As we pass the financial year-end for many organisations across Australia and New Zealand, finance leaders are reflecting on the lessons learned and key decisions of the past 24 months. Achieving compliance with IFRS 16 was a catalyst for change within many organisations, motivating them to embark on digital finance transformations, using automation to deliver end-to-end process improvements and cost savings. The recent COVID-19 situation has amplified the need for organisations to preserve cash, forcing finance chiefs to look for new ways to improve the stewardship of capital.
Although the AASB 16 and NZ IFRS 16 adoption deadlines are now in the past, most organisations are still looking to uncover the business value of their compliance journey. Our understanding of the standard evolved from it being an accounting problem, to a data and communications problem, and then a lease management problem, and finally a catalyst for business improvement, delivering significant economic benefits. The challenge that nearly every company is facing today is that the decisions they made in 2018 and 2019 were based on the understanding of the requirement at that time. And that is why we are seeing a significant global trend of companies reviewing their system needs in the light of how they can leverage the opportunity.
To achieve compliance, many organisations have automated a part of the lease lifecycle, but they are still facing challenges. Data governance and accuracy have become critical, and with so many competing priorities, many find it difficult to fully automate their leasing process and drive real ROI. During a recent webinar with LeaseAccelerator, PWC, Boral and King & Wood Mallesons, 81% of attendees indicated that the key lesson their organisation learned from first time adoption is that access to accurate data is critical.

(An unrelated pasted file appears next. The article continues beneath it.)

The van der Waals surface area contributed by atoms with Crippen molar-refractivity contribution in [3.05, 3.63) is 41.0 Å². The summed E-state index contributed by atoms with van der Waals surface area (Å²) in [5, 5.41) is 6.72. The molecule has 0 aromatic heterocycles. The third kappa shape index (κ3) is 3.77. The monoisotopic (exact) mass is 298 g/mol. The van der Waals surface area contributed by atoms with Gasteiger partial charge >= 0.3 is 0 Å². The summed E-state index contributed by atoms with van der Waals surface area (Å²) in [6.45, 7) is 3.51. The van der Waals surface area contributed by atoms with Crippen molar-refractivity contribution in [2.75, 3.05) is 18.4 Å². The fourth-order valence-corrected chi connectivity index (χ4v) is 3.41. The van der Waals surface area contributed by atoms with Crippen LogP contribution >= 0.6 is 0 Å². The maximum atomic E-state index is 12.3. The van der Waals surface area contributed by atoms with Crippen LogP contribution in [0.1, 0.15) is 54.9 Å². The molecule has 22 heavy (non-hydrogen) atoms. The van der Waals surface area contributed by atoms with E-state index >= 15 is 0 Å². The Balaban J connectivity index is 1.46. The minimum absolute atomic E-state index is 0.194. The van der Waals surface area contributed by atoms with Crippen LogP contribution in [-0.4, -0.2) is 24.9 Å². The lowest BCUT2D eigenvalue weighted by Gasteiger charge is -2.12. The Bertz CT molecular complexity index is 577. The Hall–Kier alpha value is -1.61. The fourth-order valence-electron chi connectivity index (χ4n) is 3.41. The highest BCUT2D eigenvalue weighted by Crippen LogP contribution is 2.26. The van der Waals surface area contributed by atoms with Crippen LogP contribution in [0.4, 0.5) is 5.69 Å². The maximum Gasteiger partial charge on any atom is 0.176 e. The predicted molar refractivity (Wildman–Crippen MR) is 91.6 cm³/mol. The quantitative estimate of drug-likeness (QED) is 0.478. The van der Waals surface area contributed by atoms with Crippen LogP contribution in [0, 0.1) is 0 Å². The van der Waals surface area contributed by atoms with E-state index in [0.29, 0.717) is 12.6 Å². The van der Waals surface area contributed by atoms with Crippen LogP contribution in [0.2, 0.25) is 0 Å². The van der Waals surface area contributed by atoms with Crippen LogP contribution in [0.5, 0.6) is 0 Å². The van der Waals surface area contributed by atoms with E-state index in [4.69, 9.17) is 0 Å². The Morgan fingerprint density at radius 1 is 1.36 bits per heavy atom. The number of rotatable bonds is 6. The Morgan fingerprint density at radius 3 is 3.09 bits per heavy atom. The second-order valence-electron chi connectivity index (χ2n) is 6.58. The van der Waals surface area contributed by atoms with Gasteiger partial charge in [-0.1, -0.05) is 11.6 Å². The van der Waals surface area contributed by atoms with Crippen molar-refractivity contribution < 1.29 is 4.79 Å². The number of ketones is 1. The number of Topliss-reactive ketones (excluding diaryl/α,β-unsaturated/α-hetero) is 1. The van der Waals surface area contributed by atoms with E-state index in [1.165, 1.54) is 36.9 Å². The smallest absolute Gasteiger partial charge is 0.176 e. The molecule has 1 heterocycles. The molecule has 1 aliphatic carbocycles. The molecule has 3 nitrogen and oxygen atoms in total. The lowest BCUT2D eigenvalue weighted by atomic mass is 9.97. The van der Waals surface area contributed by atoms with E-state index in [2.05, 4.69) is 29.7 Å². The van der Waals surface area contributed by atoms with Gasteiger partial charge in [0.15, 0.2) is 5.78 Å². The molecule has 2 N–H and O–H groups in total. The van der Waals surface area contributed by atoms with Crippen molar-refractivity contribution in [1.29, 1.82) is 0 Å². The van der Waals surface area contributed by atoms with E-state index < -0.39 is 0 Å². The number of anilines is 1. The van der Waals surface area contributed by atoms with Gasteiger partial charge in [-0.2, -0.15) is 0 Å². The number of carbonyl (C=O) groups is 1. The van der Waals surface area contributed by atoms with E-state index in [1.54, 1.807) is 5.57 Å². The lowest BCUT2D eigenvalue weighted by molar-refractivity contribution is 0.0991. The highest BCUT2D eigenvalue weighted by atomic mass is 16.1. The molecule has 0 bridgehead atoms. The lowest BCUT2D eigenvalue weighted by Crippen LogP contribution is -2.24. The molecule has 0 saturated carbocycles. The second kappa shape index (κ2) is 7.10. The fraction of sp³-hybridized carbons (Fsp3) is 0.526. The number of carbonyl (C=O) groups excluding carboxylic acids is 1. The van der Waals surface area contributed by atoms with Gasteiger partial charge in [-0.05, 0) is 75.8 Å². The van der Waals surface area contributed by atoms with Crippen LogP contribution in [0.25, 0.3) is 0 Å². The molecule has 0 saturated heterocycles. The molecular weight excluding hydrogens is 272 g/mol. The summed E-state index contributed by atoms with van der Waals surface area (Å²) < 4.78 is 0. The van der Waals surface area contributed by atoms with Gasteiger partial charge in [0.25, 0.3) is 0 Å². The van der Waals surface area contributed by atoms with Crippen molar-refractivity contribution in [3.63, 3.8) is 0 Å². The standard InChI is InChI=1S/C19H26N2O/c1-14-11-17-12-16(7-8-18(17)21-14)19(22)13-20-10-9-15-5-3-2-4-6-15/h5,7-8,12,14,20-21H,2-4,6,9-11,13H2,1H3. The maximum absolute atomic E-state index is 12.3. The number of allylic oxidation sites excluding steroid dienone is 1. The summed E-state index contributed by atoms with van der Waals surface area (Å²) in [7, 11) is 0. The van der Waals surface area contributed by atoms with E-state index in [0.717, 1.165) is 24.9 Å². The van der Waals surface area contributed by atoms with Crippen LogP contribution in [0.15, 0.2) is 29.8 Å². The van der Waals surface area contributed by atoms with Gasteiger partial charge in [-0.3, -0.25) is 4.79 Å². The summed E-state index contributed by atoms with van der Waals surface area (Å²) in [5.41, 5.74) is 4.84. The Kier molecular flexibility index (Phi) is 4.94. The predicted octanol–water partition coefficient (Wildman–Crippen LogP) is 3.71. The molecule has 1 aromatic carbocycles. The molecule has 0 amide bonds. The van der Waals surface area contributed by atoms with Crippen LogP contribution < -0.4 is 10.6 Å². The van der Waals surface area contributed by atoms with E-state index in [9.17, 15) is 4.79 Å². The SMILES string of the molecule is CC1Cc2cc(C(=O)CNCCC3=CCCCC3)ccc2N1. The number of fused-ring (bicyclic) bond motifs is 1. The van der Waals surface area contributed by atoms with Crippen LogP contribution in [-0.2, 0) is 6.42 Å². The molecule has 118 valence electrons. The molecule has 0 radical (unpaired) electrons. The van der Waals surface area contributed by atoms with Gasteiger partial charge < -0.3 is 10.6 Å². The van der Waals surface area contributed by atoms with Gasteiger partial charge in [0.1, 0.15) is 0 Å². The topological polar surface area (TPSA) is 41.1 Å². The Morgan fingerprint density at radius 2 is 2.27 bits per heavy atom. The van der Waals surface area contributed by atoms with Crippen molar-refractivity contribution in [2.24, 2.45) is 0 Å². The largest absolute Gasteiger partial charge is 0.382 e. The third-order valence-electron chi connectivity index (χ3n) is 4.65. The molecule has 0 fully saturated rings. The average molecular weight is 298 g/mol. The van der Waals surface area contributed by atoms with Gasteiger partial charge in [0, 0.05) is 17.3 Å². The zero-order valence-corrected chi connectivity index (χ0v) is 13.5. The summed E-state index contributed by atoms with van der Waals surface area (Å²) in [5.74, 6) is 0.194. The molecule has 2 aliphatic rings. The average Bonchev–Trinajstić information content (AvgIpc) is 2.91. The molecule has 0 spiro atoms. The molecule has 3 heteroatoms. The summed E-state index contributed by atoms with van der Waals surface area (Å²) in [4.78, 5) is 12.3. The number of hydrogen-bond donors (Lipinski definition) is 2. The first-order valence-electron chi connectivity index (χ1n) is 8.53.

The following points were also highlighted by webinar panellists as lessons learned from the first reporting cycle;
- Consider a macro mindset – There are significant broader business decisions being taken by the organisation which are impacted by this standard.
- Enable better stewardship of capital – Better use of accurate information can enable better decision making, such as Lease vs. Buy analysis etc.
- Focus on the opportunity – Make decisions around this standard with the big-picture opportunity for optimisation and efficiency in mind, rather than the initial goal of compliance.
- Continue to evolve – Post compliance, take steps to consider better ways to drive outcomes, sustain long-term compliance, and optimise the process.
In 2020, PWC undertook some analysis of financial statements lodged by listed companies in Australia and combined it with findings of their recent global lease accounting survey. As expected, one of the key themes which came through was that the standard has introduced complexity that has been difficult to communicate both internally and to external stakeholders. This has ultimately made it difficult for finance teams to explain the changes in a way that is consistently understood between peer companies and across industries. In LeaseAccelerator’s webinar, audience members identified Procurement, Legal, Treasury and Investor Relations as departments outside of finance that have eyes on IFRS 16. It’s critical that lease accounting projects consider the requirements of these diverse stakeholders to ensure success.
In an IFRS survey conducted by Chartered Accountants ANZ 67% of respondents agree that bringing all leases onto the balance sheet will improve the quality and comparability of financial reporting. Many organisations are seeing that improved visibility is leading to better M&A decision making while debt financing transactions (especially debt covenants) are highlighted in the LeaseAccelerator webinar as a broader implication and business benefit of IFRS 16.
So how are successful organisations optimising the opportunities associated with IFRS 16 compliance? They are taking a full lease lifecycle perspective. By looking at leasing as a continuous cycle, they can use automation to optimise decisions and drive down cost and risk. They can build strategic insights each time they go through the cycle, driving constant improvement. Partnering with a platform provider that provides global lease lifecycle automation which automates lease management, improves cashflow and simplifies compliance is the first step.